In the twelve years since it was launched in 2006, the UCLA IMG Program has already made significant, and accelerating, contributions to the training and placement of urgently-needed Family Medicine physicians in rural and inner-urban communities in California.
Since its first class graduated in 2007, the UCLA IMG Program has placed a total of 128 graduates into Family Medicine residence programs in California—all in medically-underserved communities.
More significant, of all Family Medicine residency placements offered to IMGs in California, UCLA IMG Program graduates have filled upwards of 90% of these spots for the past three years—testament to the strength of the IMG Program’s training model.
The UCLA IMG Program consistently ranks as one of the top annual producers of Family Medicine residents alongside California’s eight allopathic medical schools. Since 2015, UCLA’s IMG Program graduates accounted for more than 10% of all California medical school graduates matching into Family Medicine residencies in the state. And all are fully bilingual and bicultural.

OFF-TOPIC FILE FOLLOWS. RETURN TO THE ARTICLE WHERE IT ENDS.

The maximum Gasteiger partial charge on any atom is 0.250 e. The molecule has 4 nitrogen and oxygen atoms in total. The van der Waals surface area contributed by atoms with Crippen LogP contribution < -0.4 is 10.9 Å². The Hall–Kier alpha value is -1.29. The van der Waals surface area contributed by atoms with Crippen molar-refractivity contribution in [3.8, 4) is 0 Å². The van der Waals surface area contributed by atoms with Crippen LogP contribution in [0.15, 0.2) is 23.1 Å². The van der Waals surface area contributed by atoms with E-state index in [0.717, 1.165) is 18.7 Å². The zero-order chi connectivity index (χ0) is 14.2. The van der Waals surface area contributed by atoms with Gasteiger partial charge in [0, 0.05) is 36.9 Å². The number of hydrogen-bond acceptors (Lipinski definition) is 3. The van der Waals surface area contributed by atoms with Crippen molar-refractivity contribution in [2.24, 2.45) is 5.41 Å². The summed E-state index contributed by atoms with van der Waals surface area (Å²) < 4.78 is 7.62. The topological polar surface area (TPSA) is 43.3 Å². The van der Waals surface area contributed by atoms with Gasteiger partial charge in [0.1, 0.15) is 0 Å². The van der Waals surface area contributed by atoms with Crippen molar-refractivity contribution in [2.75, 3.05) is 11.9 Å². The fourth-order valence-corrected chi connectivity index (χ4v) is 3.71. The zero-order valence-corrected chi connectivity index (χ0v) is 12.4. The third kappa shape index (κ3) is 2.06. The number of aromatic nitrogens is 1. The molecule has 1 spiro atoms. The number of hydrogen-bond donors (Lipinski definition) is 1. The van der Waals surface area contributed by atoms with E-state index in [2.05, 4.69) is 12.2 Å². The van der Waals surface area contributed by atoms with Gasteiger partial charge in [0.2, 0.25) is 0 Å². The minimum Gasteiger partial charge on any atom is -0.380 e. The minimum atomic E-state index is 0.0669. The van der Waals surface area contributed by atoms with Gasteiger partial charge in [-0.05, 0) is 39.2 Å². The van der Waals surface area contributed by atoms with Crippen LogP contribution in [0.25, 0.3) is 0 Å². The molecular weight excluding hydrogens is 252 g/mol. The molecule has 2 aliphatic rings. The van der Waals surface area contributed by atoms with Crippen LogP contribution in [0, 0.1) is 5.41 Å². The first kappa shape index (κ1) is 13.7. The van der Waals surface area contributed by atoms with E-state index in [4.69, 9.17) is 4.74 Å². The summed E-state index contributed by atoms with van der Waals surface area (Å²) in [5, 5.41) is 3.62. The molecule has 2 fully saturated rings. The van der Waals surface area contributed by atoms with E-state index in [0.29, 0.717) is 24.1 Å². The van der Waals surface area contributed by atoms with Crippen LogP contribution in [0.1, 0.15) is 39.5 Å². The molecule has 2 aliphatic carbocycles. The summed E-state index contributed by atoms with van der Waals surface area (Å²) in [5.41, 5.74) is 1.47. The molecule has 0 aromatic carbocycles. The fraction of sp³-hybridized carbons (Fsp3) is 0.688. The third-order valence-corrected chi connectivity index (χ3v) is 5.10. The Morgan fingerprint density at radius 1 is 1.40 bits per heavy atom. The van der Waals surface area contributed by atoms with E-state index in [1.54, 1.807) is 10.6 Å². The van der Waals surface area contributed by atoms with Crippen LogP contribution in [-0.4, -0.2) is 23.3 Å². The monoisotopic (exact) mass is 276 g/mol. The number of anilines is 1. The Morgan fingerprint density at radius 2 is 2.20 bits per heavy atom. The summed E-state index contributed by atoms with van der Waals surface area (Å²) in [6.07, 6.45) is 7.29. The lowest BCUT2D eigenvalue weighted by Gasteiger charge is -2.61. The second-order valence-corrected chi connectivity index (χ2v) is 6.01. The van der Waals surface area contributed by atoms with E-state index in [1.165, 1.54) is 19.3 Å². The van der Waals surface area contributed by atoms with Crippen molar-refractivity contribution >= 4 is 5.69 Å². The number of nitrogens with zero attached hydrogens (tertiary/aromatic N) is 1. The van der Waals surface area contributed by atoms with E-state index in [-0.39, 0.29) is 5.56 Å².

The UCLA IMG Program produces high-quality Family Medicine physicians who enter the program fully bilingual and bicultural—skills that the Institute of Medicine has clearly pointed out are key to increasing patient engagement, access, and satisfaction, as well as the quality of care for rural and inner-urban communities.
Our IMG Program alumni have gone on to garner numerous honors, including 12 who have been appointed Chief Resident of their respective residency programs; seven who have won competitive fellowships in HIV/AIDS, Addiction, Geriatrics, and Obstetrics; three who have been named to medical leadership positions; and six who have gone on to earn Family Medicine faculty appointments.
By drawing on California’s legal resident and naturalized IMG population, the UCLA IMG Program is able to prepare IMGs from Latin America for California Family Medicine residency training at low cost, and in comparatively short time, significantly boosting the state’s medical education system’s overall ability to meet current needs.